The Diamond Sutra, compiled in India in Sanskrit perhaps around 300 CE, provides a dramatic illustration of a sudden enlightenment experience. In it the Buddha teaches Subhuti, a well-known disciple and Arhat, lessons in the perfection of wisdom (prajnaparamita) and emptiness (sunyata). Throughout the short sutra a wide variety of important, traditional elements in early Buddhist and Mahayana thought are subjected to a pattern of deconstruction. They are declared to be empty–not eternal verities, but relative.
Take for example the Jataka tales which were extremely popular and influential. These are tales of the Buddha’s many, many previous lives before he became the Buddha Shakyamuni. In a number of these he is in the form of an animal that sacrifices itself to provide food for someone who is starving. In others he is in human form performing prodigious acts of sacrifice that include giving away possessio ns and even family members. Suicide to save others figures in a number of the stories. These tales provided an hyperbolic ideal of selfless behavior for early Buddhists and Shakyamuni undoes them along with other Buddhist mainstays.
The Buddha said: If some woman or man were to sacrifice
as many of their own bodies as there are grains of sand in
Ganges River, Subhuti, and if someone were to learn just
four lines from this sutra and teach it to others the merit of
teacher would exceed that of the others by an immeasurable amount.
At this moment, in a flash, Subhuti comprehends the new ideal.
Venerable Subhuti, listening to this was shocked into a deep
understanding of the meaning of this teaching; bursting into tears
and wiping them away as he continued to weep, he said how
well the Buddha has taught these lessons. A new level of
cognition has been produced in me.
It is not unusual for sutras to conclude with a general enlightenment experience accompanied by universal rejoicing, but this is different–it is one disciple moved to tears. And we’re not finished. The explosive power of prajnaparamita’s doctrine of emptiness is frightening. BOOM! Everything crumbles into the rubble of paradox and relativity.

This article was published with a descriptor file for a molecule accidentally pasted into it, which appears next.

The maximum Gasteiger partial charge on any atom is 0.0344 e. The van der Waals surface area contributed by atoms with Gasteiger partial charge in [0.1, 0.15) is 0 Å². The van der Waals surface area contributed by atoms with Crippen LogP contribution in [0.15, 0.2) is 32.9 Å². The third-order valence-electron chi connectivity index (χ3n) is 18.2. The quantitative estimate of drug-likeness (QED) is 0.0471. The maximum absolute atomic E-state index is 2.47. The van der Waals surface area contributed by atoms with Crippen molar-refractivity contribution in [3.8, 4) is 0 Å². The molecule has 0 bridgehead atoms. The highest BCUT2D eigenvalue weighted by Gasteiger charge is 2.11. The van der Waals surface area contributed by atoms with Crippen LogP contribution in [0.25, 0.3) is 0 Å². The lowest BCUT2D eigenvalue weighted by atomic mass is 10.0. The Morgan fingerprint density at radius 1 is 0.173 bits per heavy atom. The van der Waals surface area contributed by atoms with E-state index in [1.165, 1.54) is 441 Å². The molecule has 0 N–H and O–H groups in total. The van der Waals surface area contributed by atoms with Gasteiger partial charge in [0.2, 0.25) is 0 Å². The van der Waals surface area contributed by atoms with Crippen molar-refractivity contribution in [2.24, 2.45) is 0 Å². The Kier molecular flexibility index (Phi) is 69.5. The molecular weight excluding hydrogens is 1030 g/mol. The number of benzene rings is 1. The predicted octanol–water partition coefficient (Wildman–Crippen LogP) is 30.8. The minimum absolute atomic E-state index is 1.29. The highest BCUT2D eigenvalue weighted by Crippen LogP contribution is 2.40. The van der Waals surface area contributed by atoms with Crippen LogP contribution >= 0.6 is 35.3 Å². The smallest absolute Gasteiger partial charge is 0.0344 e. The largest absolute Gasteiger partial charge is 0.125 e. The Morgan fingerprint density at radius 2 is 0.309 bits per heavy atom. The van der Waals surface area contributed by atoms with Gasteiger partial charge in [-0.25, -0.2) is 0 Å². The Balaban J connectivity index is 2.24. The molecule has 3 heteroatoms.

The Buddha said to Subhuti: . . . If there is a person who,
listening to this sutra, is not frightened, alarmed, or disturbed,
you should know him as a wonderful person. Why? Because
what the Buddha has taught as parjnaparamita, the highest
perfection, is not the highest perfection and therefore it is called
the highest perfection.
Immediately out of the ruins, however, arise two virtues that have escaped the general collapse, patience and charity. True to form Shakyamuni says the perfection of patience is really no perfection and that’s why it’s called the perfection of patience. The same holds for charity. This realized, the result is wonderful.
The Buddha said to Subhuti: When a bodhisattva practices
(patience and) generosity without depending on form, he is like
someone with good eyesight walking in the bright sunshine
–he can see all shapes and colors.
The experience is expansive. The whole world opens up becoming fresh and new.
The idea that sparks conversion in the Lanka and the Diamond Sutra is emptiness (sunyata)–a radical relativity. There is no Truth and that’s the Truth. This is the perfection of wisdom (prajnaparamita). Both sutras declare that awareness of relativity is liberating and energizing, but at the same time a power drawing people together. We simply see the world as it really is. William James echoes this:
Truth happens to an idea. It becomes true, is made by events.
Its verity is in fact an event, a process. We say our ideas “agree”
with reality when they lead us through acts and ideas . . . to other
parts of experience . . . . The connexions and transitions come to us from point to point as being progressive, harmonious, satisfactory.
James expresses an idea Mahamati and Subhuti might well understand but never put the way he puts it.
True ideas lead to consistency, stability, and flowing human
intercourse. They lead us away from eccentricity and isolation,
from forced and barren thinking.
Our energies are unbound. We arrive at the paradoxical condition of no-mind (wuxin) in which our thinking is free from attachment working smoothly at liberty to come and go en rapport with every circumstance and to render help to every person in the most appropriate way.
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This essay is Richard Mercer’s third analysis of heroism from the Buddhist perspective. His first essay focused on the Bodhisattva. Mercer has been a Visiting Instructor of English and Core (especially Edgar Allan Poe and Samuel Beckett) at the University of Richmond. He has studied Buddhism since the early 1990s. Only recently has he realized that the Bodhisattva ideal is a wonderful and practicable model to follow.